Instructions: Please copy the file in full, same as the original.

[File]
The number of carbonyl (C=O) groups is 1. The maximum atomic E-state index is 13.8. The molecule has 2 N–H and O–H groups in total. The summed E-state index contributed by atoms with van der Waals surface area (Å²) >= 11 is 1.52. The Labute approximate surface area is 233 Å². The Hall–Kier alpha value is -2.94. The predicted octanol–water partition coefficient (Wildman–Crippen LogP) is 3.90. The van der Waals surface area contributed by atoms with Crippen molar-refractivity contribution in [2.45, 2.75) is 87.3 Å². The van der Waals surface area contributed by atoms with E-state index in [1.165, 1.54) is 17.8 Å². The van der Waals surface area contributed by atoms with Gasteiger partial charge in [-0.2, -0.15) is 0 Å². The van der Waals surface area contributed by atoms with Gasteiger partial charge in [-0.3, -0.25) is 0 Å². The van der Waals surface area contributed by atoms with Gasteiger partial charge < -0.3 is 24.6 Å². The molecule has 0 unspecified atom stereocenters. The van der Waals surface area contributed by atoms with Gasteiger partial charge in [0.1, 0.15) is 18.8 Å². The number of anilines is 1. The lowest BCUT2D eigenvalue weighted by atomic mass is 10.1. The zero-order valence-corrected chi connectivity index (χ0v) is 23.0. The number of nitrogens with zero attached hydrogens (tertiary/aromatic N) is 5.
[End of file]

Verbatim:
The number of carbonyl (C=O) groups is 1. The maximum atomic E-state index is 13.8. The molecule has 2 N–H and O–H groups in total. The summed E-state index contributed by atoms with van der Waals surface area (Å²) >= 11 is 1.52. The Labute approximate surface area is 233 Å². The Hall–Kier alpha value is -2.94. The predicted octanol–water partition coefficient (Wildman–Crippen LogP) is 3.90. The van der Waals surface area contributed by atoms with Crippen molar-refractivity contribution in [2.45, 2.75) is 87.3 Å². The van der Waals surface area contributed by atoms with E-state index in [1.165, 1.54) is 17.8 Å². The van der Waals surface area contributed by atoms with Gasteiger partial charge in [-0.2, -0.15) is 0 Å². The van der Waals surface area contributed by atoms with Gasteiger partial charge in [-0.3, -0.25) is 0 Å². The van der Waals surface area contributed by atoms with Gasteiger partial charge < -0.3 is 24.6 Å². The molecule has 0 unspecified atom stereocenters. The van der Waals surface area contributed by atoms with Gasteiger partial charge in [0.1, 0.15) is 18.8 Å². The number of anilines is 1. The lowest BCUT2D eigenvalue weighted by atomic mass is 10.1. The zero-order valence-corrected chi connectivity index (χ0v) is 23.0. The number of nitrogens with zero attached hydrogens (tertiary/aromatic N) is 5.